Hermès is obviously a much bigger and more renowned organization, but the attention is focused on product — to a degree not shared, perhaps, by its competitors. And its designers of clothing and fashion accessories are essentially free to design what they feel is relevant. Among the most striking aspects of Vanhee’s collection are the things you couldn’t see clearly, if at all, on the runway.

Like the leather jumpsuits, based partly on a biker’s coverall. (Vanhee made a research trip to Lewis Leathers, the motorcycle-gear supplier, in London.) Shown under crisp poplin raincoats with brown leather cuffs and collars, the belted suits have a concealed zip in front for a snug fit. But undo the half-belt and put on sneakers, and the suit assumes a street attitude.

Hermès Photo: FILIPPO FIOR/Courtesy of Hermes

Other details that aren’t so obvious include ribbed knits (some mixed with tiny strips of leather) that mimic long johns; wool or leather blazers whose shapely lines were inspired by the curve a saddle seat; and a pair of leather jackets, one in off-white and the other in dark brown, that are paneled with long, fine fringe. It looks like horsehair, but it’s ostrich feathers, dyed and embroidered by the top feather workshop in Paris.

Vanhee also featured in this understatedly cool show subtly printed or embellished (with smocking or tiny horn beads) dresses in silk Georgette. With long sleeves, they have a relevant if subtle detail — a kind of gentleman’s cravat at the neck. Vanhee says she was referencing dandies.

There’s a formality running through women’s fashion. You could see it in the morning coats at Loewe, in the discretion of a black pencil skirt at The Row woven with wool and fine ribbon and shown with a white shirt and heels, and even in some of the jaunty looks at Chitose Abe’s Sacai. It’s not a dressiness, and it’s not “elevated.” It’s beyond fashion. And it’s easy to adapt on almost any budget.

The Row Photo: Jamie Hawkesworth/Courtesy of The Row

In addition to that rustic, ribbon-woven skirt, the outstanding looks at The Row were a scoop-neck dress in the same black weave with raw edges and a wispy underlayer of cream tulle around the neck that hinted of lingerie; a navy cashmere coat over copper-striped Turkish trousers; a tan poplin coat with a high collar and sweeping volume (for the show, the model wore a full skirt underneath to puff it out); and a brown, lightweight wool suit jacket with raw edges and a lining finished with a wide band of white fabric and an identical notched collar, also white.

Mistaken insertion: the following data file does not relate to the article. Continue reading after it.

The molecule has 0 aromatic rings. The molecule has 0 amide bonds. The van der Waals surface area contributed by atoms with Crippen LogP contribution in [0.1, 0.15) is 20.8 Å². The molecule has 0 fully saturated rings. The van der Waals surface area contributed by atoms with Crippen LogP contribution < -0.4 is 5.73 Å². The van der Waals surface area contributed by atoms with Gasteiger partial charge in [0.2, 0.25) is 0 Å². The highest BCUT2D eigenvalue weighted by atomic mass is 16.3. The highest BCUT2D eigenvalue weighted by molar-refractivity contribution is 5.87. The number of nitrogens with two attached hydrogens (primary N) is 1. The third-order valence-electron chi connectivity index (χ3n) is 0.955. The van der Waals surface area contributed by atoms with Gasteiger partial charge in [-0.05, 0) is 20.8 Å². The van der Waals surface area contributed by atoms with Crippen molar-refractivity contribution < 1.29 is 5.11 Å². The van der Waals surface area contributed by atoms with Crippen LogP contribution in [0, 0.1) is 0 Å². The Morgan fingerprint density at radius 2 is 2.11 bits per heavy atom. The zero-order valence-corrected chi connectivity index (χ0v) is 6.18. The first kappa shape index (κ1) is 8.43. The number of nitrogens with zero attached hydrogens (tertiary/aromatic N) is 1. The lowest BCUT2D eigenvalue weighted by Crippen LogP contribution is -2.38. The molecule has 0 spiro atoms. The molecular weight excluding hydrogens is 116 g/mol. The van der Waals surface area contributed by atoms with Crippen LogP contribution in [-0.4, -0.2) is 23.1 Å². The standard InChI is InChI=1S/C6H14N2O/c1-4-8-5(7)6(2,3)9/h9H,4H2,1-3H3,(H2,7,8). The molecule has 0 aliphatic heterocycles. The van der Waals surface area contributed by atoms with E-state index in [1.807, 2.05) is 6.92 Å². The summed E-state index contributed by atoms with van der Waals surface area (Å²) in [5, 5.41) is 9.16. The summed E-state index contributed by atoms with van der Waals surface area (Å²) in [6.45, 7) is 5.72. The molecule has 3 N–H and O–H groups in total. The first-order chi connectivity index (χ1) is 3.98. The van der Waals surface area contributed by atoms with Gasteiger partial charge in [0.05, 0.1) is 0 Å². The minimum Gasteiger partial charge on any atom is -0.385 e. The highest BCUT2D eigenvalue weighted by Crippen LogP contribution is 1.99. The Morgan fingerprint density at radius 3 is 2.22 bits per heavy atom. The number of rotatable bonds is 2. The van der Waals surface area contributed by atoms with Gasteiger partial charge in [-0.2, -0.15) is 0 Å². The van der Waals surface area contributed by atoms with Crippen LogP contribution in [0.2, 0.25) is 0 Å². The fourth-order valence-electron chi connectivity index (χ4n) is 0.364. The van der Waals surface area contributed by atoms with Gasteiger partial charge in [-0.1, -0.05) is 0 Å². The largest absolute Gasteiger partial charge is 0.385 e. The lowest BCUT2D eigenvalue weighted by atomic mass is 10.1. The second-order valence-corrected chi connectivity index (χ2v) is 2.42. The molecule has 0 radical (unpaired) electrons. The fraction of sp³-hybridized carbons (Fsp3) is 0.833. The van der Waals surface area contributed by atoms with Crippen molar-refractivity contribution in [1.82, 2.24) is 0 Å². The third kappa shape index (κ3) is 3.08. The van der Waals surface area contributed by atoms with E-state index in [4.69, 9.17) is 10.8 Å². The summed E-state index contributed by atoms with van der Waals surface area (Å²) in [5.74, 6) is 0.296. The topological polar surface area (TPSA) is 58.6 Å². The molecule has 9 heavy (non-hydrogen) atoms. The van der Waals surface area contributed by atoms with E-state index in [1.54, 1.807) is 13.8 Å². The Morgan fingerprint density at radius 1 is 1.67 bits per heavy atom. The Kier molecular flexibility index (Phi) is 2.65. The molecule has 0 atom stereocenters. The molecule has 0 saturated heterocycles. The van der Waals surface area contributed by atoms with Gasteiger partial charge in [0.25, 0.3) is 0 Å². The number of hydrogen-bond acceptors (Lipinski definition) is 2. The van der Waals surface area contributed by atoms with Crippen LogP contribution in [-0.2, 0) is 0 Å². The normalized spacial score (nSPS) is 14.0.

So the jacket looked doubled, and the white fabric nearly had the texture of muslin — the material used in couture to make toiles, or first fittings. The Olsens did something similar with a jacket in paper-thin brown leather. The doubling and the couture feeling was a nice effect, and it showed the toughness of the Olsens to not only do things the way they want but do them better.

Co Photo: Courtesy of Co

Stephanie Danan of Co, founded more than a decade ago in Los Angeles, has made huge strides in bringing a more European feeling to her minimalist aesthetic. Because of the response from retailers, she has more leather in the line, in black and brown as well as burnt orange, deep blue, and mulberry, with leather shirts as well as coats. Despite Co’s modest size, Danan has caught or anticipated several trends, including a dark wool jacket with a closure that creates a simple double effect; a high-collared coat; and a terrific black slim wrap skirt with asymmetrical silk fringe. The “wrap” is more or less an illusion. Danan’s design team — already based in Europe — gave two side panels to the skirt that you just bring to the front and button at the waistband. Co is also loaded with great separates, like wide-collared shirts in crisp lilac or white viscose.

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Two of the Best Fall Collections Have Something in Common